On 16 April 2020, a Division Bench of Chief Justice Gita Mittal and Justice Rajnesh Oswal took suo motu cognizance of increasing domestic violence cases against women during COVID-19 lockdown and suggested measures to handle the situation. The Court also passed direction upon the Government and various authorities. The matter was directed to be listed as a writ petition in the public interest (PIL).
The Jammu and Kashmir High Court has called for a report on the steps taken to act against domestic violence or any other kind of violence being faced by the women during the COVID-19 lockdown.
Observing that unfortunately all crises disproportionately impact women, the High Court noted that globally, while the pandemic is having a tremendous negative impact on societies and economies, the adverse social and economic consequences of the pandemic for women and girls are devastating.
As the lockdown is implemented, societies as a whole are having reduced access to resources. There is an increase in stress due to the loss of jobs and strained finances. Lack of income, unemployment, insecurity about the future, or the fate of children creates tensions amongst the adults leading to abuse of all kinds. This is exaggerated in families with prior histories of such behaviour. Women and children are found to be especially vulnerable to such domestic violence which has seen a worldwide spike.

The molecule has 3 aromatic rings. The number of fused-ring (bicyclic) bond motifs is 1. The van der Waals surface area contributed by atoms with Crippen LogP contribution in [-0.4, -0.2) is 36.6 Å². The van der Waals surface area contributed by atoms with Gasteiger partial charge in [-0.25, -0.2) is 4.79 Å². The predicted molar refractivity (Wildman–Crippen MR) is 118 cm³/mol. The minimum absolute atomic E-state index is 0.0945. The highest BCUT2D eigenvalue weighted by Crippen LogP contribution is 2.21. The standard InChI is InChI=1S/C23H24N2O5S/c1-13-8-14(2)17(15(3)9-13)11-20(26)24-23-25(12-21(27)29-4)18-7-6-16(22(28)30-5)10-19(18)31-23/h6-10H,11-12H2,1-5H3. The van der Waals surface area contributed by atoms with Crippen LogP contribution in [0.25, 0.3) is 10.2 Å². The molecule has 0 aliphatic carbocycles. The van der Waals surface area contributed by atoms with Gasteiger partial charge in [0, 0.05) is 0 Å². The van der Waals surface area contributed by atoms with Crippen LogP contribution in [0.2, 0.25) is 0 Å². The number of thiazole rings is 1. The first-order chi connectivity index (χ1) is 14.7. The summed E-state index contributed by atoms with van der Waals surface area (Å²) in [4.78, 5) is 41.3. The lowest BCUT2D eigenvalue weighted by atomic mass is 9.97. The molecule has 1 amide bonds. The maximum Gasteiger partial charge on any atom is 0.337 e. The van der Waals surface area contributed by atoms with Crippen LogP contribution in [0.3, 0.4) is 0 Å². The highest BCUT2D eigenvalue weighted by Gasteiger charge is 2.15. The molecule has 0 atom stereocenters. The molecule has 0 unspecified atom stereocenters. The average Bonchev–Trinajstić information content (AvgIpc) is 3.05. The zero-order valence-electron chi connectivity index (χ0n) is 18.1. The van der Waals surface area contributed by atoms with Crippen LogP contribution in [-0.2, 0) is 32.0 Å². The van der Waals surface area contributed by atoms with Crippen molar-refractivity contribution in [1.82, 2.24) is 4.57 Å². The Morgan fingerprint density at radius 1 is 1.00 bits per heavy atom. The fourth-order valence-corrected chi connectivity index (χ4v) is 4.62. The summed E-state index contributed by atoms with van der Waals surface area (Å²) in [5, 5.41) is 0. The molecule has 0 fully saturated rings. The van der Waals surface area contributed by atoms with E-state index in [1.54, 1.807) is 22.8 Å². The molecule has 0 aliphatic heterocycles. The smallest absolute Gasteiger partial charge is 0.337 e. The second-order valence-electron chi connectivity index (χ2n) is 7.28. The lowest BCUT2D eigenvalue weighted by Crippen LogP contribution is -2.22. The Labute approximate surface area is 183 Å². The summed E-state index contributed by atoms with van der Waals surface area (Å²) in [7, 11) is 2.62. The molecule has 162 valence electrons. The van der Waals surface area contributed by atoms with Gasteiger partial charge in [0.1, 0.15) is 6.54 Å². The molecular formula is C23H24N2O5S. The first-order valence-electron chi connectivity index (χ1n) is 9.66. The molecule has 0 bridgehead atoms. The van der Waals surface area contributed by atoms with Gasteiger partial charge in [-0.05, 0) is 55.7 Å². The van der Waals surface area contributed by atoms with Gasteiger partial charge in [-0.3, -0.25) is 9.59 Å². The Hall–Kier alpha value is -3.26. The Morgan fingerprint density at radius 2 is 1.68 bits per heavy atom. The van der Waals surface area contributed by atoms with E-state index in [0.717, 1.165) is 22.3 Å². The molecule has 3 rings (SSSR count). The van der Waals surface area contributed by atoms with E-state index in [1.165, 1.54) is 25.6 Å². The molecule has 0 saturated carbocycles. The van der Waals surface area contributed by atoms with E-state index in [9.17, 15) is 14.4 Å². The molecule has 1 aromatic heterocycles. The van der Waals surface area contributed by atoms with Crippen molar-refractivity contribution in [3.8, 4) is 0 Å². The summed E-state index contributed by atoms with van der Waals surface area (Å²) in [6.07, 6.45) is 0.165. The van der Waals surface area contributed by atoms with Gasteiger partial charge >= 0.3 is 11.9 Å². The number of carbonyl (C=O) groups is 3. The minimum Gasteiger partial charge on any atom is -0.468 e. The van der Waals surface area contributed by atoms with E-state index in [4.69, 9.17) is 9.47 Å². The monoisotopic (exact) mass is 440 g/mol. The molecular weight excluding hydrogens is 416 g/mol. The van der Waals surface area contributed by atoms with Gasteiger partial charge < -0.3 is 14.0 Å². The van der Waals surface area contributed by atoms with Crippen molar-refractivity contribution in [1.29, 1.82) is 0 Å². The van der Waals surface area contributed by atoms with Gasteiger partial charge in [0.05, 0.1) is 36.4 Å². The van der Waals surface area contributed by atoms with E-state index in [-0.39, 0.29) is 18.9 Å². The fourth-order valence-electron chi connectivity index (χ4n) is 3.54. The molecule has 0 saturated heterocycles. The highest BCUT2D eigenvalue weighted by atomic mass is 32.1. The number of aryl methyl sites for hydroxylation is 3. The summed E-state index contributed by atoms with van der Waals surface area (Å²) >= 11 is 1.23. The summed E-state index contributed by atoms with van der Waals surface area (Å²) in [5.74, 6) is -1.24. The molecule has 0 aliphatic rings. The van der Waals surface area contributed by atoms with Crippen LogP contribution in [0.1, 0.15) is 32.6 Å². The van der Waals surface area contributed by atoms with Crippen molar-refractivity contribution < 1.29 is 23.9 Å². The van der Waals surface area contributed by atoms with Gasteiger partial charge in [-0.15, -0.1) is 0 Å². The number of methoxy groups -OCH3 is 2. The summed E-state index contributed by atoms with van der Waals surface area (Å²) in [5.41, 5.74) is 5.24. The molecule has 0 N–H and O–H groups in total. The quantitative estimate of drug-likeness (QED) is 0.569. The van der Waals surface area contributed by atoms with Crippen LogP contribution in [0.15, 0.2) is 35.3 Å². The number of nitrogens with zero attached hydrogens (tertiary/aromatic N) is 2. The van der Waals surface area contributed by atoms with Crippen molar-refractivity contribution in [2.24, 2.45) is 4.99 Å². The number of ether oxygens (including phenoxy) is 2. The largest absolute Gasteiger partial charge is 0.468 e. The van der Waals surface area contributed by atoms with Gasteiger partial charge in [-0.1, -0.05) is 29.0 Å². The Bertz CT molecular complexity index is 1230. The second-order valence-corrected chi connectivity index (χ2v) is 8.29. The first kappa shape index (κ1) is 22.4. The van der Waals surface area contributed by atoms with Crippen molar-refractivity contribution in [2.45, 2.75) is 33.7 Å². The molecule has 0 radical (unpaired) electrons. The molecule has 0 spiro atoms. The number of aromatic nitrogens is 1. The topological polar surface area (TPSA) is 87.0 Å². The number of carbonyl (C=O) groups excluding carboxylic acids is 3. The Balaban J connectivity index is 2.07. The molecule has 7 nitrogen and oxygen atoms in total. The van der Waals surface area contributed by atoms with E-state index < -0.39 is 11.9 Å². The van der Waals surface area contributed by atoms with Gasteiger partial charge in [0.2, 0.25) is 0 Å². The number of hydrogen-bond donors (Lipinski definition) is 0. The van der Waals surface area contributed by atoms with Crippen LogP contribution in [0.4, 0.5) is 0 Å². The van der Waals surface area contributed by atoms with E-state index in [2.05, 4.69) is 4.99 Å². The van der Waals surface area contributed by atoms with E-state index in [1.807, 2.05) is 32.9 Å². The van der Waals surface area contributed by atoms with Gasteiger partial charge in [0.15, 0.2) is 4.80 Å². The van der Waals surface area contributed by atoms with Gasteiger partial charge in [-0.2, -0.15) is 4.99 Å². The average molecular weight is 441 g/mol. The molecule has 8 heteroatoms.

Adverting to the Protection of Women from Domestic Violence Act, 2005: the statutory mechanism in existence for protection of rights of women who are victims of violence of any kind occurring within the family, the Court stated that a duty is cast upon the Government under Section 11(a) to take all measures to give wide publicity to the provisions of the law through public media including the electronic and the print media.
Taking note of the inability of women and children from the economically weaker sections in India to access online platforms for assistance, the Court has also suggested certain measures to ensure that immediate assistance is extended to such vulnerable persons, i.e.:
- Creation of dedicated funding to address issues of violence against women and girls as part of the COVID-19 response;
- Increased availability of call-in services to facilitate discreet reporting of abuse;
- Increased tele/online legal and counseling service for women and girls;
- Designated informal safe spaces for women say grocery stores and pharmacies, where they can report domestic violence/abuse without alerting the perpetrators.
- Immediate designation of safe spaces as shelters for women who are compelled to leave their domestic situation.
- Giving urgent publicity to information regarding all of the above measures as also the availability of the facilities for seeking relief and redressal against the issues of domestic violence.
- Increasing awareness campaigns on all aspects of the issues.
The High Court stated that
“Unfortunately, all crises disproportionately impact women. Thus internationally it has been observed that while the pandemic is having a tremendous negative impact on societies and economies, the adverse social and economic consequences of the pandemic for women and girls are devastating.”
Hence, Advocate Monika Kohli is appointed as an amicus curiae and the matter has been directed to be listed next on 28th April 2020 for further consideration. [Court on its Motion v. UTs of J&K and Ladakh, WP(C) PIL No. (unnumbered) of 2020, dated 16-4-2020]
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